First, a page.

Milesdavisbitchesbrewlive_span3
04/25/11

Miles Davis
Bitches Brew Live
Columbia/Legacy

If not for Miles Davis’ funk/R&B grooves and electric-jazz wilding of the late ’60s, then, yes, no subsequent superstar fusion bands, most of which were formed by players who had worked under the tutelage of the Prince of Darkness. Listeners who missed out on the first flowering of fusion might appreciate another comparison: No Bitches Brew, no jazzy jam bands, like Medeski, Martin and Wood and its groove-crazy brethren.

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Miles Davis circa 1970

For veteran and novice Miles listeners alike, Bitches Brew Live, featuring musicians heard on the landmark albums In a Silent Way and Bitches Brew, is a reminder of the sheer intensity of the trumpeter’s bands of that era, of the raw, rock-infused power he orchestrated. His quartet with Chick Corea, Dave Holland and Jack DeJohnette is heard on three previously unreleased tracks recorded at the 1969 Newport Jazz Festival. “Miles Runs the Voodoo Down” has the leader bouncing off Corea’s fierce electric piano stabs, with the rhythm section relentlessly pushing forward (Holland’s acoustic bass is consistently under-recorded). “Sanctuary,” by Wayne Shorter, who missed the gig because he was stuck in traffic, is all artful starts and stops and elastic rhythms, while “It’s About That Time” takes the group back to full boil.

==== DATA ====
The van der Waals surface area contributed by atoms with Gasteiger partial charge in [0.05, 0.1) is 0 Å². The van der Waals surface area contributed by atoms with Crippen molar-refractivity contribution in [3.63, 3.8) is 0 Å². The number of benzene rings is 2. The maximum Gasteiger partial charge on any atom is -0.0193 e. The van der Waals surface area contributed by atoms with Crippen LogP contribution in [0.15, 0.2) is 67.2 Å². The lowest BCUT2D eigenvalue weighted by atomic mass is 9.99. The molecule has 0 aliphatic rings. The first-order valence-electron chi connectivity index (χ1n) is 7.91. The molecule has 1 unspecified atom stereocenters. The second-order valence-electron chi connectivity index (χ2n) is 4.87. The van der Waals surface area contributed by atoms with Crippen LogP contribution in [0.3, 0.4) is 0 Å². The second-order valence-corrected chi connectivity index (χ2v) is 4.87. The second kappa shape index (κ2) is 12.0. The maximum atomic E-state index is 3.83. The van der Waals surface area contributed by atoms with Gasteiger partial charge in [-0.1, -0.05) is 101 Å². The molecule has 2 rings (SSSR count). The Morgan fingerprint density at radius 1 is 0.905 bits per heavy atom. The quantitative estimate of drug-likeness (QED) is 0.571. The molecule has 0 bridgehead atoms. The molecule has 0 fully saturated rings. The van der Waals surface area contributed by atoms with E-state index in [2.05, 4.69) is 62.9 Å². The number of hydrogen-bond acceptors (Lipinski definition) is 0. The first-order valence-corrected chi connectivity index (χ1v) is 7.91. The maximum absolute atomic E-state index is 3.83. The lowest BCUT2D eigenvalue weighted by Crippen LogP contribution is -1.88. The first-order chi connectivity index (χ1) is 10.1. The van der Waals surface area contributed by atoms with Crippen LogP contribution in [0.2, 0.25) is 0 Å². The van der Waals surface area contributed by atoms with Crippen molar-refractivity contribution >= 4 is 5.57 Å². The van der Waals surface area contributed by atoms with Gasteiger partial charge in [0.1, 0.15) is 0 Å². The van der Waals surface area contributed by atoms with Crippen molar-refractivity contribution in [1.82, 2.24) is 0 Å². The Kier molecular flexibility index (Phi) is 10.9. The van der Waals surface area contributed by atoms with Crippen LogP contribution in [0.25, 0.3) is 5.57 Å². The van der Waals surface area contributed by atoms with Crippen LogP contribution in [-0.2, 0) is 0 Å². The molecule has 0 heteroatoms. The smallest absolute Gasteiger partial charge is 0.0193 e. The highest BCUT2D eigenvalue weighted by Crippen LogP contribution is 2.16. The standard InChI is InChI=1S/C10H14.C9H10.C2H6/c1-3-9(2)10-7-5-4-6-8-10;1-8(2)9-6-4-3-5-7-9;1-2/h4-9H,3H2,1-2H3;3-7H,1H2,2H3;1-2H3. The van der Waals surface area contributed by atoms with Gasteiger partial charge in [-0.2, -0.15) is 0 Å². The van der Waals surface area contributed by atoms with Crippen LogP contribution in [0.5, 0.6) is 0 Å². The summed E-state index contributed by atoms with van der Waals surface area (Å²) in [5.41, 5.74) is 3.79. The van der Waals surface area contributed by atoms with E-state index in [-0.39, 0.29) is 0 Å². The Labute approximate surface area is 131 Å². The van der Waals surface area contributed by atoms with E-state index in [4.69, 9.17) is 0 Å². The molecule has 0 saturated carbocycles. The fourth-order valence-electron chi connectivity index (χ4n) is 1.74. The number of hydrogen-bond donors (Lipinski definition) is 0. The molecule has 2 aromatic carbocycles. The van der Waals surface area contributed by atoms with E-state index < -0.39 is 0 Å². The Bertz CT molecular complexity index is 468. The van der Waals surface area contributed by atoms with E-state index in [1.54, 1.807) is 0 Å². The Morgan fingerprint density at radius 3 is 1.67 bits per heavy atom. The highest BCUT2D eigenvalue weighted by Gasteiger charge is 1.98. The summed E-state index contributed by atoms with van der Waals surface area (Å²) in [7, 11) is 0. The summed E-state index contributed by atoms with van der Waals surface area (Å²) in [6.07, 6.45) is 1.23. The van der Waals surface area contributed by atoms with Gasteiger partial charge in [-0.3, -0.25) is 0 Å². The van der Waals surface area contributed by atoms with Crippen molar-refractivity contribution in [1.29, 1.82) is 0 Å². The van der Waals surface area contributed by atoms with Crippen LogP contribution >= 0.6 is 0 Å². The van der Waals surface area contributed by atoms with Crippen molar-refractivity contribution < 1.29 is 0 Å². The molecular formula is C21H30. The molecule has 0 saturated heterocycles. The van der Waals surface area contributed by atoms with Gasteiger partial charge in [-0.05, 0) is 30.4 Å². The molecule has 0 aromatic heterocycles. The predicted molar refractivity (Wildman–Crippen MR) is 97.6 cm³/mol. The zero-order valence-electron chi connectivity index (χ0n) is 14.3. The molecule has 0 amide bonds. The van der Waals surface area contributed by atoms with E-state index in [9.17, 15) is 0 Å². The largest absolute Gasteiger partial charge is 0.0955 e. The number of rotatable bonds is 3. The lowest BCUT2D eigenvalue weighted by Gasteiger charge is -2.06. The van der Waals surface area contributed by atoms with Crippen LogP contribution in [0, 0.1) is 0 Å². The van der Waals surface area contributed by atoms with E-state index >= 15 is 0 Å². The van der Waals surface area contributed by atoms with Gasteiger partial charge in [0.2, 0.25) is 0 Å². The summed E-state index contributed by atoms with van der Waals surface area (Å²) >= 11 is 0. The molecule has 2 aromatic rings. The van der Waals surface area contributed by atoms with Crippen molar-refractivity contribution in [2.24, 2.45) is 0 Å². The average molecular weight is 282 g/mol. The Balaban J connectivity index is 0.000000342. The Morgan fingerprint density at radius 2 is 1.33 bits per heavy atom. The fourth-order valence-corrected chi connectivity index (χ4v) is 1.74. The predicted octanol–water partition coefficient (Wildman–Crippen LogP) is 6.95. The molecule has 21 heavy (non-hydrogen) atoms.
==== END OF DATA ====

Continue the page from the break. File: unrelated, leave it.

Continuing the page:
One summer later, with the same band augmented by saxophonist Gary Bartz, Keith Jarrett on organ and percussionist Airto Moreira, Miles gave the 600,000-strong Isle of Wight crowd, on hand to see the likes of Jimi Hendrix and The Who, some instrumental music to remember. “Bitches Brew,” edged with electronic effects, morphs into deep, grinding funk, which is also at the heart of “Spanish Key”—that track offering fertile solo space to Bartz. The closing “The Theme” is a mocking, anarchic, dirge-speed version of the usually zippy tune, a traditional set closer for Miles. It all leaves the crowd wanting more.

Originally published in May 2011
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